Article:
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Basic Genetics Terms

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Heredity
The passing of characteristics from one generation to the next
Genetics
The study of genetic material and how this material effect the characteristics of life forms. Also, the scientific study of heredity.
Philosophy
The branch of academic study devoted to systematic examination of basic concepts such as knowledge, truth, existence, reality, causality, and freedom. The study of knowledge.
Natural philosophy
Science
Philosophy of Science
The branch of philosophy that sets the boundaries of science. Defines what is or not science.
Theory of gravity
Any two things with mass are attracted to each other
Inertia
is the tendency of an object to remain station or continue in a straight line unless acted up on.
Falsifiable
If we can imagine observations that we could make in the physical universe could disprove the idea.
Concept Gene
Gene as nucleic acid segment, DNA or RNA that can ultimately direct the production of RNA that affects the phenotype It includes at least one region of nucleotides.
Locus
the location on the DNA where the code for a particular characteristic is found.
Zygote
the single cell that results from the fusion of sperm and egg. (single cell embryo)
Allele
The particular sequence of nitrogenous bases found at a locus that codes for a particular characteristic.
Genotype
The list of alleles found at the locus or loci under consideration.
Phenotype
The characteristics of the life form other than the genotype. It includes the morphological, physiological, biochemical, behavioral characteristic.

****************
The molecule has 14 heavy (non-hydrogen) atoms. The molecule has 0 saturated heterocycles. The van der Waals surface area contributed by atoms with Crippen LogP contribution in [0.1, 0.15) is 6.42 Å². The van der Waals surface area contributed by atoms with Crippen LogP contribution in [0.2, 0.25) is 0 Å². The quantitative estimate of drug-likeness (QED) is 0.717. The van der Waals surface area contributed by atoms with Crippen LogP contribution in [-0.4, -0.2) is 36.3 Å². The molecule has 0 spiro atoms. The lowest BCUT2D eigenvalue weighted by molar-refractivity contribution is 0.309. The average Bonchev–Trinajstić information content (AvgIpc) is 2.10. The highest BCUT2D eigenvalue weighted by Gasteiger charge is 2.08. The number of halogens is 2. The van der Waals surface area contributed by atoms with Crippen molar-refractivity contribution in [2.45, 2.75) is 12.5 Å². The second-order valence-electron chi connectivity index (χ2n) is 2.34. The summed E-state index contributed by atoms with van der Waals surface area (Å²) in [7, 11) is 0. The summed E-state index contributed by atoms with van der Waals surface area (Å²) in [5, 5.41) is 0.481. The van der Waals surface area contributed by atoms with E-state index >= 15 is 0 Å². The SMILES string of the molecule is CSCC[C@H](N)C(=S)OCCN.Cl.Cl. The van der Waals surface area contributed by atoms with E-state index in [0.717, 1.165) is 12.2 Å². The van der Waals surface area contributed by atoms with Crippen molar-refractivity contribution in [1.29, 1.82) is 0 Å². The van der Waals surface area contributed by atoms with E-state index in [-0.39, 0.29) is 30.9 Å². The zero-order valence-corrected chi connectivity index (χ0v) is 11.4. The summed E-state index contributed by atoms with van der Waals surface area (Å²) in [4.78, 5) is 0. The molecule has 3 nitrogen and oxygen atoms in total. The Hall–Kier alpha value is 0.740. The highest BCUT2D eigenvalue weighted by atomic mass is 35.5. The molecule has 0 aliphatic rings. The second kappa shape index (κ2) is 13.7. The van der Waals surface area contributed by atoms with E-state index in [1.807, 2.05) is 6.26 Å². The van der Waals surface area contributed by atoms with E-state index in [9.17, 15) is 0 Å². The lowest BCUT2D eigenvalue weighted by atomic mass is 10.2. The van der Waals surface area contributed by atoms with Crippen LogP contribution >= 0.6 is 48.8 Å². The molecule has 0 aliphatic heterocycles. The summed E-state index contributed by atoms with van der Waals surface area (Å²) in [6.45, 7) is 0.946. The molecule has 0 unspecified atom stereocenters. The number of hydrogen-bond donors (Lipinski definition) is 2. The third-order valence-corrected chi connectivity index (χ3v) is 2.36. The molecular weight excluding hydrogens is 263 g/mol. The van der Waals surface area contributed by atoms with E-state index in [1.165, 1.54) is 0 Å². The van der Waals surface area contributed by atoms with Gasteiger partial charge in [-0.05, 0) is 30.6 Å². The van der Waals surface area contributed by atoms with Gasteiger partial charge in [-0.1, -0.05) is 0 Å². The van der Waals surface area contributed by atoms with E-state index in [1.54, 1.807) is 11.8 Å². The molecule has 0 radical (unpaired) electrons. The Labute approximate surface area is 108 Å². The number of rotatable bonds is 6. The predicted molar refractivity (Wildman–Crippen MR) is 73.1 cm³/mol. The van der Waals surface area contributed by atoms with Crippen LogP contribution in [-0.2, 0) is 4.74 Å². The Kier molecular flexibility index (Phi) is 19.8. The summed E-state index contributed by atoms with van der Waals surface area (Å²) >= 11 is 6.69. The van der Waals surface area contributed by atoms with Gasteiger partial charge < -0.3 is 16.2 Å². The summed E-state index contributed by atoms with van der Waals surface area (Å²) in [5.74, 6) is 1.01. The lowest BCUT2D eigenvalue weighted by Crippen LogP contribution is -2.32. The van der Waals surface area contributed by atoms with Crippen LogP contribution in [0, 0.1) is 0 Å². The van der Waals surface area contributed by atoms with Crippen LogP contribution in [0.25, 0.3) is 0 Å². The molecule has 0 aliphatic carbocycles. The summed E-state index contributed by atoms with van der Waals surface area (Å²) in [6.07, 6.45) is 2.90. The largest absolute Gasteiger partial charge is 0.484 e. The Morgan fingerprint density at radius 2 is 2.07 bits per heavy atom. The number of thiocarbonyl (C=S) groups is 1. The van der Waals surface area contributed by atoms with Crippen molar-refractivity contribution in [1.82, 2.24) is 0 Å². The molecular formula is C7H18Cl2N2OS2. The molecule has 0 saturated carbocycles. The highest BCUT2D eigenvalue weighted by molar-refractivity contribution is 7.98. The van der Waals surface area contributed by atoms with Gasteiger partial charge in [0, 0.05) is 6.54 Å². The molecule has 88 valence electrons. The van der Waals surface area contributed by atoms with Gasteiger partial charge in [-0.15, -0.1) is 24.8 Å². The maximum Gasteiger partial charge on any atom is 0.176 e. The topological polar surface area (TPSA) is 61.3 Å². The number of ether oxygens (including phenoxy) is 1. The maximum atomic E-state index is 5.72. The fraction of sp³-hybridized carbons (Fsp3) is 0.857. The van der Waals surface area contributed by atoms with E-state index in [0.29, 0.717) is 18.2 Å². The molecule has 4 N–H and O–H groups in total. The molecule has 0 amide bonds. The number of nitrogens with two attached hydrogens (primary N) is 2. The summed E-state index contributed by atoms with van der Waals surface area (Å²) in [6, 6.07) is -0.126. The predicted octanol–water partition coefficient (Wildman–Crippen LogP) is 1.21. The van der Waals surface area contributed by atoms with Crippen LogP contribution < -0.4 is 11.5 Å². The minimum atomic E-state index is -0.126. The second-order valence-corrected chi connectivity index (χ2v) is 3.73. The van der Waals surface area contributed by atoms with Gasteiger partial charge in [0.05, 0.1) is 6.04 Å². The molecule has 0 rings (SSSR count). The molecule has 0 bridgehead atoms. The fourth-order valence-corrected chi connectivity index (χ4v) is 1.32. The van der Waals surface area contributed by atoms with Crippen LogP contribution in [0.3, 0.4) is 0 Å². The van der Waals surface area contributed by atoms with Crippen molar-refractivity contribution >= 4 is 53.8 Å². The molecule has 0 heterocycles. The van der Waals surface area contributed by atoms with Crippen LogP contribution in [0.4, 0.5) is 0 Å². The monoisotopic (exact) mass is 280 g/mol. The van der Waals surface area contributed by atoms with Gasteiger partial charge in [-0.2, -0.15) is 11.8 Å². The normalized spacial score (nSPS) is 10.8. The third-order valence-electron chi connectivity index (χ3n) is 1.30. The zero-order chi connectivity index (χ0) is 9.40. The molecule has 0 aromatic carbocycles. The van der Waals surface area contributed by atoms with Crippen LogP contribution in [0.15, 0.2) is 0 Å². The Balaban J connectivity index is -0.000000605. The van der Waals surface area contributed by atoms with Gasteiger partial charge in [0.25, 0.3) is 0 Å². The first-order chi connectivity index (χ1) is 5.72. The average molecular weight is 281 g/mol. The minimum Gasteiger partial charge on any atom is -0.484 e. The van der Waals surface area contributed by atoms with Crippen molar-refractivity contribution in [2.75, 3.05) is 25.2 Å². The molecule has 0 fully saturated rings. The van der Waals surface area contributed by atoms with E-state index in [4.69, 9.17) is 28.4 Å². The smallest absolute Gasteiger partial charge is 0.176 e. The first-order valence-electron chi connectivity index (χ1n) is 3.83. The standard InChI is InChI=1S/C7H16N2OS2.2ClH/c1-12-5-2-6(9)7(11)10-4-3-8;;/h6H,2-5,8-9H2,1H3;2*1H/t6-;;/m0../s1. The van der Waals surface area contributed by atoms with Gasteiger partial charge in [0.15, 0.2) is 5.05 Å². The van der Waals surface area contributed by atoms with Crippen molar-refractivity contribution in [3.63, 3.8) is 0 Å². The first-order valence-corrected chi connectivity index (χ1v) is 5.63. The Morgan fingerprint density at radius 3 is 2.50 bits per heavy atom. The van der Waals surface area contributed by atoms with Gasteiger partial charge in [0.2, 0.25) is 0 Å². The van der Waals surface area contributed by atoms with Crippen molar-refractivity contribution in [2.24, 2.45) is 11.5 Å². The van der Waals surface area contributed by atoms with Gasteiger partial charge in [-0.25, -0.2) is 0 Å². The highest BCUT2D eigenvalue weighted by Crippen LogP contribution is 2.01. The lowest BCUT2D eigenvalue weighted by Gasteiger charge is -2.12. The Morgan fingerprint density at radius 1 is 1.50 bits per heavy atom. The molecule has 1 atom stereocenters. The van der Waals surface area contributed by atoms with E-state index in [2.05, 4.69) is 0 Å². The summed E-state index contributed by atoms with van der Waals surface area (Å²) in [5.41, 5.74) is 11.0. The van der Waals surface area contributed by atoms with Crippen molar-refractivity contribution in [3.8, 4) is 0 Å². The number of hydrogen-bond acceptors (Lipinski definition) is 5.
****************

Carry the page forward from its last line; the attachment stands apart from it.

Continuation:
Phenotype Variation
All the life forms in a population usually do not have the same phenotype
Principle of Allocation
No individual can collect an infinite number of resources. There are trade offs in organisms as it lives in different environmental types.
Norm of Reaction
Of a genotype is the total range of phenotypes produced by the genotypes in all possible environments
Drosophila melanogaster
fruit fly
Developmental Noise
random effects in development (usually at the molecular level) that lead to variation in phenotypes
Biotin
the vitamin essential for Drosophilia growth
Development Canalization
The process that buffers the development of the organism
Collinsia grandiflora
a plant with two cotyledons
Arabidopsis thaliana
first flowering plant ever sequenced
Phenylketonuria (PKU)
an autosomal recessive disorder characterized by the inability to break the amino acid phenylalanine.
Neurospora
a haploid fungus
Galactosemia
an autosomal recessive disease characterized by the inability to break the sugar galactose
Tay-Sachs
A rare human disease in which toxic substances accumulate in nerve cells. More frequent in Jewish sects in Eastern Europe.
Cystic Fibrosis
A rare recessive disease in which thick mucus builds up in the lungs.
Endosymbiotic Theory
The prokaryotic ancestors of plastids and mitochondria probably gained entry into the host cell as undigested prey or internal parasites.
Goal of Genetic Analysis
A goal of genetic analysis is to identify all the genes that affect a specific phenotype and to understand their genetic, cellular, developmental, and molecular roles.
Pleiotropic
The locus affect more than one trait
Complete Dominance
When the heterozygote has the same phenotype as one of the two homozygotes
Incomplete Dominance
When the heterozygote has a phenotype that is immediate between two homozygotes
Codominance
When each of the two alleles produces its full phenotype in the heterozygote
Multiple Allelism
Refers to more than two alleles at a locus